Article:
The Painted Chalkboard… That Wasn’t

Friday, April 5th, 2013

30 Days of Pinterest – Day 5

 

The Pin!

I love chalkboards – and I love antique trays! This pin combines two of my favourite things, and after scoring a beautiful silver tray at a garage sale last summer I knew it was something I would eventually have to try. I have a stand up chalkboard that I use to write happy notes on frequently, so I was very excited about the prospect of having another inspirational board around the house.


b329dd3a391b76841e1813970892722e

The Project Process:

For this project, I gave my garage sale find a good wash (and dry) and tightened the screws keeping the handles in place. I had already purchased a bottle of Martha Stewart Chalk Paint from our local Michaels a few weeks ago, and figured now was the perfect time to make use of it! Using a foam brush at first, I spread an even layer of the paint all over the tray. Once there was a good amount of paint covering the tray, I used a paint brush to carefully go around the edges, making sure they looked clean and neat. I found the paint looked quite a bit lighter than I had expected it to, and it wasn’t until the third coat that I really reached the “opagueness” that I was looking for. If you are doing multiple coats (I would recommend at least 2), just make sure to allow the tray to dry completely between layers – you don’t want any weird streaks on your tray!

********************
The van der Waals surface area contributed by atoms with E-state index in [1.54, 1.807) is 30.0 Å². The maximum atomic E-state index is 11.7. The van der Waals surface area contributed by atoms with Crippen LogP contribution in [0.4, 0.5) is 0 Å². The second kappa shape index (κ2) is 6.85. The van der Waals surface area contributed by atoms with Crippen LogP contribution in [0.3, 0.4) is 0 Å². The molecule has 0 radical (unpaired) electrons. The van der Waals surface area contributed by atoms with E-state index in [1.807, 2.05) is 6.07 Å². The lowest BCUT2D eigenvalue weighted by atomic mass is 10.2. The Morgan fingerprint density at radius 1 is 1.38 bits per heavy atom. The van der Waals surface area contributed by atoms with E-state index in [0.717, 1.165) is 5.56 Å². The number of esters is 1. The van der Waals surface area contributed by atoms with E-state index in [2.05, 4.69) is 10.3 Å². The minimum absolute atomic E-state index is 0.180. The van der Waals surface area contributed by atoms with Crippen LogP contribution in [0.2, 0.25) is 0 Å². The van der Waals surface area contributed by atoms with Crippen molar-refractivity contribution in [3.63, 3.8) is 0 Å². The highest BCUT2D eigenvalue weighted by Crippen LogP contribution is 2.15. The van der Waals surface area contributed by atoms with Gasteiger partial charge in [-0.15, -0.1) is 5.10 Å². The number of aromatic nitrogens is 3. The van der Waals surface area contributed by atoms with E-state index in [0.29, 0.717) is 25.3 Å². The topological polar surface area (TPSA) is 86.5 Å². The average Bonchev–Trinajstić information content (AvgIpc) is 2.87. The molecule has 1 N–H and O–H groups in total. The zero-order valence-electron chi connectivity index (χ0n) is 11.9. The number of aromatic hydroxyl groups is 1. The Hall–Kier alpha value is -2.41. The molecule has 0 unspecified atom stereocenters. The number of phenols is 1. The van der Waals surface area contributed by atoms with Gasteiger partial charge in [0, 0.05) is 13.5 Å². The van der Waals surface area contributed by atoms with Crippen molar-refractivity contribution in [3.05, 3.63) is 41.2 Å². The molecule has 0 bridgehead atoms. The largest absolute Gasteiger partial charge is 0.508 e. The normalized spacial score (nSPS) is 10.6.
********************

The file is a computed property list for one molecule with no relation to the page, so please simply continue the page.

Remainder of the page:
DSC_0556

Once the layers were completely dry, Martha recommends ‘curing’ the chalkboard by rubbing chalk all over the board and then wiping it off. This is meant to ready the board for future chalk notes, and helps the chalk stick to the board.

To be completely honest – this is one Pinterest project I wasn’t totally in love with; I didn’t really care for how the writing looked on my completed board. I’m fairly certain my lack of satisfaction was partially my fault, so here are my pointers so you can learn from my mistakes:

1. Choose a darker paint colour: I thought I was being super crafty by using a chalkboard paint colour other than the standard black. Turns out, white doesn’t really show up too well on seafoam green, and coloured chalks just looked kind of silly. Next time, I’ll be trying black or dark grey.

2. Choose a smoother tray: The tray that I chose to use for this project had beautiful flower designs all along the bottom of the tray. I thought this would add a really nice feature to the project, as you could see the designs through the paint after it dried. Although it looked really nice, it really interfered with the smoothness of the chalk application, and caused the letters I made to look pixelated and bumpy.

3. Invest in a decent paint applicator: Although I’m fairly certain the paint went on smoothly, I was very concerned with being able to see brush strokes once the paint had dried. As a result, I think some layers were applied too thin and some too thick, which could have had an effect on the overall quality of the project.

Even though my chalkboard project turned out to be a bit of a fail, I still have a beautiful silver tray to show off, so it’s not a complete waste! Instead of using it as a sign, we now use it as a decor piece on our bar to show off our antique decanter set. Isn’t it pretty?

Have you ever tried a craft project that didn’t turn out quite how you expected it to, but were still pleasantly surprised with the results?

 



One Response to “The Painted Chalkboard… That Wasn’t”

Leave a Reply